It’s wait and see for ban on carding


Lawyer Rocco Galati, left, and anti-carding activist Desmond Cole discuss the province’s plans to end carding across Ontario. Gerald V. Paul photo.
Lawyer Rocco Galati, left, and anti-carding activist Desmond Cole discuss the province’s plans to end carding across Ontario. Gerald V. Paul photo.
 Kingsley Gilliam

Kingsley Gilliam

Desmond Cole said yesterday that while the province’s position on ending carding appears significant, the community must keep diligently working on the issue.
‘I’m still in the process of reviewing the entire regulations. It a huge step forward. So far, the province’s position is a testament that our stories on carding / racial profiling are true,” he told The Camera. “But there are gaps we have to address.”
Black Action Defense Committee Director Kingsley Gilliam said of the draft regulations to ban carding “Another milestone in our journey to justice has been reached after a long-fought, ferocious battle with Toronto Police Services Board and the Ontario Ministry of Community Safety and Correctional Services, demanding that they make policy and regulations to ban the wide-spread police practice of racial profiling and carding.”
Gilliam said carding or street checks – random stops and questioning primarily of Black and brown skinned people for no just cause – is contrary to the Charter of Rights and Freedoms and the Ontario Human Rights Code.
It is akin to the apartheid system with pass laws used against Blacks and coloured people if they left their Bantu Stands, he said.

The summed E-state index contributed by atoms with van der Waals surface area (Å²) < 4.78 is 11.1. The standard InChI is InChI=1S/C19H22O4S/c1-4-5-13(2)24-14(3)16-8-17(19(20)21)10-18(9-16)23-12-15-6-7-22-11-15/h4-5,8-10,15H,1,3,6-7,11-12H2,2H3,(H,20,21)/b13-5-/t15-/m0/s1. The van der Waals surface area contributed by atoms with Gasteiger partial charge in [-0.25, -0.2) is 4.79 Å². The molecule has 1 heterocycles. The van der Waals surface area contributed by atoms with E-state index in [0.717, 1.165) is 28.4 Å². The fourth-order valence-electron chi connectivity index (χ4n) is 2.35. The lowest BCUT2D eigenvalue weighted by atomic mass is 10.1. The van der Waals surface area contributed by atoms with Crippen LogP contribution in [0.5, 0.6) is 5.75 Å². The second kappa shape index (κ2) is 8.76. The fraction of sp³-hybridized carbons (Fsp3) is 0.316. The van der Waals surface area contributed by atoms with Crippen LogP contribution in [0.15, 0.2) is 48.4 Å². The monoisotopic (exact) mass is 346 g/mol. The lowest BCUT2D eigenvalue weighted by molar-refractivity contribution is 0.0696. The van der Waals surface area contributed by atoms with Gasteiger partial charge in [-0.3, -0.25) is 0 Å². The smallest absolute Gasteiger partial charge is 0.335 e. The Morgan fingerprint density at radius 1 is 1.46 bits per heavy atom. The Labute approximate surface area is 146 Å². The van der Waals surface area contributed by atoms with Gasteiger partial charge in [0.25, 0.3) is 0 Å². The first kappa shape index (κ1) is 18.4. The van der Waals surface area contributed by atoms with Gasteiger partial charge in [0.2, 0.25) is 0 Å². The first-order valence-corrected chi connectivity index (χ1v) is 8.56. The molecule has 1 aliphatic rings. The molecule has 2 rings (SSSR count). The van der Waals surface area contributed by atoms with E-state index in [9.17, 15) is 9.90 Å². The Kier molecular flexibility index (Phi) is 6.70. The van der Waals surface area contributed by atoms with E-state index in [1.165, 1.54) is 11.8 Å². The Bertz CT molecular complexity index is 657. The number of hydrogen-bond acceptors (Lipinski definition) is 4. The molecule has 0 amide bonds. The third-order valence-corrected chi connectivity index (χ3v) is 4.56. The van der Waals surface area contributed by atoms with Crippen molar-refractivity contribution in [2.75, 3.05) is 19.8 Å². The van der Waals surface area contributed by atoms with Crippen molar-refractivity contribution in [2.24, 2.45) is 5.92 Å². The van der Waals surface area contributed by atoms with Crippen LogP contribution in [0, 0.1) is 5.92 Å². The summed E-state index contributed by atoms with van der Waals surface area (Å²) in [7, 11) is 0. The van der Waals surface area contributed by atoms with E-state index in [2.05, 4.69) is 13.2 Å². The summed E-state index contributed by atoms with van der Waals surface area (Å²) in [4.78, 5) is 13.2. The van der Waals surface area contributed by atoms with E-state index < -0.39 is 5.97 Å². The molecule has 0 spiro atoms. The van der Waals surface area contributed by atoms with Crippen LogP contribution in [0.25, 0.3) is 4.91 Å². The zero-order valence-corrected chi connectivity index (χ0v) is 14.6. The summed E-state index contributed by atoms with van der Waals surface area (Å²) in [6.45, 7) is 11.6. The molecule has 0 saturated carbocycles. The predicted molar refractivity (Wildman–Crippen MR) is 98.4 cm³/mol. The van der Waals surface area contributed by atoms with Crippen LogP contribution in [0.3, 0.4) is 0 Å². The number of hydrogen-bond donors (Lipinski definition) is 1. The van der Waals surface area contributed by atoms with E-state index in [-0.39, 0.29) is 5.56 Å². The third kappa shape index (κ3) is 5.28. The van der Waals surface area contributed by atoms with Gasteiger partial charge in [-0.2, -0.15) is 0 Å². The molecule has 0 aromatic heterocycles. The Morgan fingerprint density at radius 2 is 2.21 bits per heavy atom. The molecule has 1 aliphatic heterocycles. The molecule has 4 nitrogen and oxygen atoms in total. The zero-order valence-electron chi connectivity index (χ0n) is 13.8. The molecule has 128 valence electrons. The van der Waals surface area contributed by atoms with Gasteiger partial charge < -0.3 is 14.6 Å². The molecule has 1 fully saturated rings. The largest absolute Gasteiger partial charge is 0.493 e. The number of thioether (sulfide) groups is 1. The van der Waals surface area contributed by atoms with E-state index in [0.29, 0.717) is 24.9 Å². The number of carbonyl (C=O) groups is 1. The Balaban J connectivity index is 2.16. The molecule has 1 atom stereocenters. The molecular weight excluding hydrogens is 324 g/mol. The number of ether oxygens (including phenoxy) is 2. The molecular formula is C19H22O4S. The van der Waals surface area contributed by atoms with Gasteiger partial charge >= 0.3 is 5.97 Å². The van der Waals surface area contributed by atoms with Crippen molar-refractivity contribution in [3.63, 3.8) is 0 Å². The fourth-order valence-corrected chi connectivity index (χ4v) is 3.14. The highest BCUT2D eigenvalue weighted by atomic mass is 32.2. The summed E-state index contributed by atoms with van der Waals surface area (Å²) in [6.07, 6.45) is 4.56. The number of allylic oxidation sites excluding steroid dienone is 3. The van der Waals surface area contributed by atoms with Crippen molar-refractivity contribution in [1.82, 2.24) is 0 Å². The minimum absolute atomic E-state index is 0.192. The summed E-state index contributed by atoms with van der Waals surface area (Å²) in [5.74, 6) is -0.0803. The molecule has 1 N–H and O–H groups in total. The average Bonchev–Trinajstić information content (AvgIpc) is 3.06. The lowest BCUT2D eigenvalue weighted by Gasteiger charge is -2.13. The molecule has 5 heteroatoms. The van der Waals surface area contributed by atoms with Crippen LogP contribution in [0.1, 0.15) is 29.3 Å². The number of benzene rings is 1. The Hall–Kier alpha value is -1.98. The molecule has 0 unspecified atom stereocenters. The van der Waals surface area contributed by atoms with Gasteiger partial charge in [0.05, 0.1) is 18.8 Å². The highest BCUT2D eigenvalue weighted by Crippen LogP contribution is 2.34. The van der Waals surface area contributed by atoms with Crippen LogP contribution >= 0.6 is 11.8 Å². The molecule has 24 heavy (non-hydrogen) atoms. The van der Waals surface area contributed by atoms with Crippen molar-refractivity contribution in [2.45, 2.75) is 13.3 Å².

Prior to the province stepping in, after several years of fighting over the issue, the police board adopted a policy that would have severely restricted carding and would only allow it for community safety.
The Ontario Human Rights Commission noted then that “Despite our calls for tighter limits and better guidance, officer discretion to initiate and record community engagements (carding) remains broad. The previous board policy better clarified a ‘public safety purpose’ requiring police to have a strong justification for stopping and questioning people. The new policy and procedures do not. They must explicitly ban arbitrary stops.”
The rights commission said there was a gross over-representation of African Canadians issued contact cards under the category of “general investigation” since 2008.
Those contacts lacked a credible, non-discriminatory explanation for the retention of information from those stops, the commission said.

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